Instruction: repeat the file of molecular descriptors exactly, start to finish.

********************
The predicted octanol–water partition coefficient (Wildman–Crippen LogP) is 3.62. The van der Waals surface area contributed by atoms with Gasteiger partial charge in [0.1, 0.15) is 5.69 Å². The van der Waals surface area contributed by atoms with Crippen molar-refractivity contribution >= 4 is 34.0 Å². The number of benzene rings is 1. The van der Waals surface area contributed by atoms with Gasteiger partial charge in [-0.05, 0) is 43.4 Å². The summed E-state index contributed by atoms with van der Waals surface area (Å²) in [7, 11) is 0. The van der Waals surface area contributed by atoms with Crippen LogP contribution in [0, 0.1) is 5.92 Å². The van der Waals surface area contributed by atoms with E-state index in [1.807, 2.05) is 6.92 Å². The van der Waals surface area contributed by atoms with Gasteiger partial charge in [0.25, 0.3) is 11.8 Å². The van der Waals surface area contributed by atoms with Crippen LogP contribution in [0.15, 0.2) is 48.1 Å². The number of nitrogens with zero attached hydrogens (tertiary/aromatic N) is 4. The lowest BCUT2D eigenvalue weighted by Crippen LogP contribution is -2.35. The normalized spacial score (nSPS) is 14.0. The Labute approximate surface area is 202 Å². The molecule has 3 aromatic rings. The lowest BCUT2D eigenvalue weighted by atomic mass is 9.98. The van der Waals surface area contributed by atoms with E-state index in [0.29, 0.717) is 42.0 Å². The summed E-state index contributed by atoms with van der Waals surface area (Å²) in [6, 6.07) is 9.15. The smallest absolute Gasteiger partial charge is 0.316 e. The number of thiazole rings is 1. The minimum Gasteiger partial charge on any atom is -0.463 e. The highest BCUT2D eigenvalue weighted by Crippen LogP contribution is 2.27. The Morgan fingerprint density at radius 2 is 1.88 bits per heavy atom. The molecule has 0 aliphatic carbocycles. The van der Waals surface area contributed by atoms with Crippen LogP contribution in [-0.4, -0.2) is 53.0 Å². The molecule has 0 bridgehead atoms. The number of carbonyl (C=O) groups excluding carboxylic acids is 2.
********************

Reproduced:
The predicted octanol–water partition coefficient (Wildman–Crippen LogP) is 3.62. The van der Waals surface area contributed by atoms with Gasteiger partial charge in [0.1, 0.15) is 5.69 Å². The van der Waals surface area contributed by atoms with Crippen molar-refractivity contribution >= 4 is 34.0 Å². The number of benzene rings is 1. The van der Waals surface area contributed by atoms with Gasteiger partial charge in [-0.05, 0) is 43.4 Å². The summed E-state index contributed by atoms with van der Waals surface area (Å²) in [7, 11) is 0. The van der Waals surface area contributed by atoms with Crippen LogP contribution in [0, 0.1) is 5.92 Å². The van der Waals surface area contributed by atoms with E-state index in [1.807, 2.05) is 6.92 Å². The van der Waals surface area contributed by atoms with Gasteiger partial charge in [0.25, 0.3) is 11.8 Å². The van der Waals surface area contributed by atoms with Crippen LogP contribution in [0.15, 0.2) is 48.1 Å². The number of nitrogens with zero attached hydrogens (tertiary/aromatic N) is 4. The lowest BCUT2D eigenvalue weighted by Crippen LogP contribution is -2.35. The normalized spacial score (nSPS) is 14.0. The Labute approximate surface area is 202 Å². The molecule has 3 aromatic rings. The lowest BCUT2D eigenvalue weighted by atomic mass is 9.98. The van der Waals surface area contributed by atoms with E-state index in [0.29, 0.717) is 42.0 Å². The summed E-state index contributed by atoms with van der Waals surface area (Å²) in [6, 6.07) is 9.15. The smallest absolute Gasteiger partial charge is 0.316 e. The number of thiazole rings is 1. The minimum Gasteiger partial charge on any atom is -0.463 e. The highest BCUT2D eigenvalue weighted by Crippen LogP contribution is 2.27. The Morgan fingerprint density at radius 2 is 1.88 bits per heavy atom. The molecule has 0 aliphatic carbocycles. The van der Waals surface area contributed by atoms with Crippen LogP contribution in [-0.4, -0.2) is 53.0 Å². The molecule has 0 bridgehead atoms. The number of carbonyl (C=O) groups excluding carboxylic acids is 2.